June 2013

Manitoba Chamber of Commerce

Issue link: http://publications.winnipegfreepress.com/i/141831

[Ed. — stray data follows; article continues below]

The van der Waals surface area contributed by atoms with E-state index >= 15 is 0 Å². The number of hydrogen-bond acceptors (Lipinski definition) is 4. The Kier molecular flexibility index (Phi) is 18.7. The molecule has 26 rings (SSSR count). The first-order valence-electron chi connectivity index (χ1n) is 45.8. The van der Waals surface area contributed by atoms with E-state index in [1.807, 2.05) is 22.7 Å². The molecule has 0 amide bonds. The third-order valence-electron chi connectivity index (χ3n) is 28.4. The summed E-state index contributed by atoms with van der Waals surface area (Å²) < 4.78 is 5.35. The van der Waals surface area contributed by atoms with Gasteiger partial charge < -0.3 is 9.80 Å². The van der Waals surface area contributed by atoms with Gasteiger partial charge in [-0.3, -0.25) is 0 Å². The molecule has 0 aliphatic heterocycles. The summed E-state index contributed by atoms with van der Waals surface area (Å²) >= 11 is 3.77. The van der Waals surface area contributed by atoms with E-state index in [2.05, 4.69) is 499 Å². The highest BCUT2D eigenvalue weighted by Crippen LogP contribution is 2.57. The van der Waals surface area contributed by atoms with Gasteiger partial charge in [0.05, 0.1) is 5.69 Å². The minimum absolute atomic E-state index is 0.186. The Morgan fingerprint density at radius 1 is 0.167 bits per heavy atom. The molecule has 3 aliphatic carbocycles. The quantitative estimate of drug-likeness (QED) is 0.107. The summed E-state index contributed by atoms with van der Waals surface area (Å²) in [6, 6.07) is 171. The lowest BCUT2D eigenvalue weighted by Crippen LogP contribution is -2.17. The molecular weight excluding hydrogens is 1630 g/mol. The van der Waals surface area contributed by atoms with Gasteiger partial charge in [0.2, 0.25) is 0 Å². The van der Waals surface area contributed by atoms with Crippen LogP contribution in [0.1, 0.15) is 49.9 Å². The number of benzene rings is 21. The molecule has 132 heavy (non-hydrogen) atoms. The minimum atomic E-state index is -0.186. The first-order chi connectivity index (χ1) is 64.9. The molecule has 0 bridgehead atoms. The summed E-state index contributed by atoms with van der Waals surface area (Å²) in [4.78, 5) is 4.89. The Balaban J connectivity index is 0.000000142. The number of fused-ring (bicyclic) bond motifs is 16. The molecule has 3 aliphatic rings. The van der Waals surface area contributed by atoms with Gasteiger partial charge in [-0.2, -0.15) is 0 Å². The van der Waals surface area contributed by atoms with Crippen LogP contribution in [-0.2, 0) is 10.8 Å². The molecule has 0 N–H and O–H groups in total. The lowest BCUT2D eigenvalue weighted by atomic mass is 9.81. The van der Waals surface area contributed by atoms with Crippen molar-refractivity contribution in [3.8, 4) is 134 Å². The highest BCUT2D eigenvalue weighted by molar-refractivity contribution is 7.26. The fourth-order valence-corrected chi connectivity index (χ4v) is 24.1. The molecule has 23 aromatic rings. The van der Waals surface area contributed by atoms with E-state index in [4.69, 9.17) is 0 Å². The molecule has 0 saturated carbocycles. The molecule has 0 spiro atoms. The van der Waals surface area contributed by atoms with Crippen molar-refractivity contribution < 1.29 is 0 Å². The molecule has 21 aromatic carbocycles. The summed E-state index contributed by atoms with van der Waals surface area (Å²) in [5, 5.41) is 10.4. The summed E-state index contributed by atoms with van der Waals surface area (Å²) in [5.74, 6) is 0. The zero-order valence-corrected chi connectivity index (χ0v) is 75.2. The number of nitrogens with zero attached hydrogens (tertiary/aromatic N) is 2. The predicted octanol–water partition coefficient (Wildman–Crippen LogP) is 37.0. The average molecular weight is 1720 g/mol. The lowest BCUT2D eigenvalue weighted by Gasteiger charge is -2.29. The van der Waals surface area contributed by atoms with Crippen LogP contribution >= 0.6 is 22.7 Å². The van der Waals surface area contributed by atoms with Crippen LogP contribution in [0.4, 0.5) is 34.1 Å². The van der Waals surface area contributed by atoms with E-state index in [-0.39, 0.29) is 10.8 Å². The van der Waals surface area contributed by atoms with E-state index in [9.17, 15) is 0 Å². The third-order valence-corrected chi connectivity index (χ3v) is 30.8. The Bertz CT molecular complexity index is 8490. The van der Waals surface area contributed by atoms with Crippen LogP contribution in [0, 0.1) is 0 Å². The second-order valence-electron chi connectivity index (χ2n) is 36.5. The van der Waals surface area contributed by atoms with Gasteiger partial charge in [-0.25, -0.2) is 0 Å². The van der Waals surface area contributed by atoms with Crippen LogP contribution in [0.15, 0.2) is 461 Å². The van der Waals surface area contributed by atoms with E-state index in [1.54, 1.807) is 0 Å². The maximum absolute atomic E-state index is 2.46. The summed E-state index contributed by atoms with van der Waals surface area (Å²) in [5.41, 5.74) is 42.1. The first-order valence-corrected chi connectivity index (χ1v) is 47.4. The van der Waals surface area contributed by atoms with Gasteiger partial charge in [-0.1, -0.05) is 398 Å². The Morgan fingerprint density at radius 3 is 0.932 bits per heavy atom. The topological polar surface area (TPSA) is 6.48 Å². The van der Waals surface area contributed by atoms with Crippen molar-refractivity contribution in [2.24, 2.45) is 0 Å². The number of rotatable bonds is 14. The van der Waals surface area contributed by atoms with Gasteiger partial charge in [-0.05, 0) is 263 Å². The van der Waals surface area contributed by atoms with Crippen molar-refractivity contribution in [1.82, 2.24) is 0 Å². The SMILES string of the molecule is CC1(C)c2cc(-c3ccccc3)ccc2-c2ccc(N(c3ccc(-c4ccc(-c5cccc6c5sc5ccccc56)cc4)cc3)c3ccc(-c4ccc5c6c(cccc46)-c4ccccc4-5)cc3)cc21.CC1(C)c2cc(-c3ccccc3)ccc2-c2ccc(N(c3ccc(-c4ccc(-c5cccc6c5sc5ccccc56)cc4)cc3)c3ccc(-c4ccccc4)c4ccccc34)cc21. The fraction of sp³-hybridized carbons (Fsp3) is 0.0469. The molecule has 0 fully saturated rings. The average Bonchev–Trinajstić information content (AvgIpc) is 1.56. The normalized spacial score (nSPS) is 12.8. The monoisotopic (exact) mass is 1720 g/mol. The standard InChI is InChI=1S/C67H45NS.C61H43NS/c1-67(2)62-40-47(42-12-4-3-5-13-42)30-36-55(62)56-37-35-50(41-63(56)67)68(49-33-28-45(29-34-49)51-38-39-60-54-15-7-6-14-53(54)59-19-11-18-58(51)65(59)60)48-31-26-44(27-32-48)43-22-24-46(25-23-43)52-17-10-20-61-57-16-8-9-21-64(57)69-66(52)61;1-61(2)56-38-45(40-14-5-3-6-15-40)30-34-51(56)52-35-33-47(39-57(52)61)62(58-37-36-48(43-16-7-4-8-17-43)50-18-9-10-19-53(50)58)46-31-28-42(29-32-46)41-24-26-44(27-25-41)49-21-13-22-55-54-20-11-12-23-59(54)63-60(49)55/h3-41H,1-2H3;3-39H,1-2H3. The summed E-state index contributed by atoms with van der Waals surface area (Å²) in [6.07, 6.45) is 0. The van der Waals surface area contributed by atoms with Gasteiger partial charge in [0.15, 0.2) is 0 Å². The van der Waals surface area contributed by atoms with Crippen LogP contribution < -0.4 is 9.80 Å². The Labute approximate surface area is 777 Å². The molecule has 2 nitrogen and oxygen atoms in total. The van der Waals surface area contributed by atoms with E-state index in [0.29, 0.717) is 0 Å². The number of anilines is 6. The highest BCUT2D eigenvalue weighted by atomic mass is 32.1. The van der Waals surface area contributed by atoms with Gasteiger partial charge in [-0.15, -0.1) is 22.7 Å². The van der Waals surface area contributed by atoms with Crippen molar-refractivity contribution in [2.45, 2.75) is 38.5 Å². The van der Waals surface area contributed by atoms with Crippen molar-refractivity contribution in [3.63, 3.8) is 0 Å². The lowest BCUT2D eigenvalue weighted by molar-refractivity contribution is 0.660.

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Selkirk continues to embrace its marine heritage as the city sets its sites on a bright future. Photos courtesy of the City of Selkirk complex and enhanced community green space with a playground and walking trails. The city is working on rezoning the site in preparation for development. "It's important to keep our community and downtown vibrant and I really feel we're on a roll," Johannson says, adding that 99% of the population supports the Water Tower project. "We're very progressive. We want Selkirk to grow. The plan is to see the community in a much better place when we go than when we got here." Selkirk has a stable population of 9,800, with plenty of retailers and other amenities to attract people from the surrounding areas. "People aren't passing us by anymore. We have the things that they want. It's a good time to be here," Johannson says. Selkirk Biz has a new tourism development committee with a mission to highlight local attractions and services. Last year, merchants participated in a Black Friday Weekend event that featured prize draws for shoppers who visited at least five stores. "Our Black Friday was the first of its kind as far as a community event outside of Winnipeg," Skalesky says. "We also have fishing and boating. We have the Marine Museum, which is one of the gems of Selkirk — it's home to boats which are a century old. We have the Lower Fort Garry. We definitely have a rich heritage of shipbuilding, pioneers and the Scottish settlers." City Council recently hosted planning sessions with business leaders and community members to help formulate a new strategic plan. "We're excited to see these sessions result in a dynamic and organic plan that becomes something tangible at the end of the day," Skalesky says. "We have an enthusiastic council in place that shows a lot of foresight. If we attract more residents and more businesses, that makes for a stronger community." With Selkirk undergoing a renaissance, it was time for the local chamber to get an update as well. Rebranded as Selkirk Biz, it adopted a sleek new logo, which was inspired by the Red River, and launched a new website. "People still thought of the chamber as an old boys' club — stuffy and old fashioned. We definitely wanted to change that image," Skalesky says. "It was time to have a new look and a new spin on things." The new Biz is about forging connections and building lasting relationships in the community, and Skalesky hopes it will engage youth as well as established leaders. "We're working to make the community better and stronger," she says. "We're not just about having lunches or patting ourselves on the back. We're a collective voice for the business community." www.selkirkbiz.ca SUMMER 2013 MBiz June 2013_final.indd Sec2:q 'peg BIZ | 17 6/21/13 4:48:42 PM

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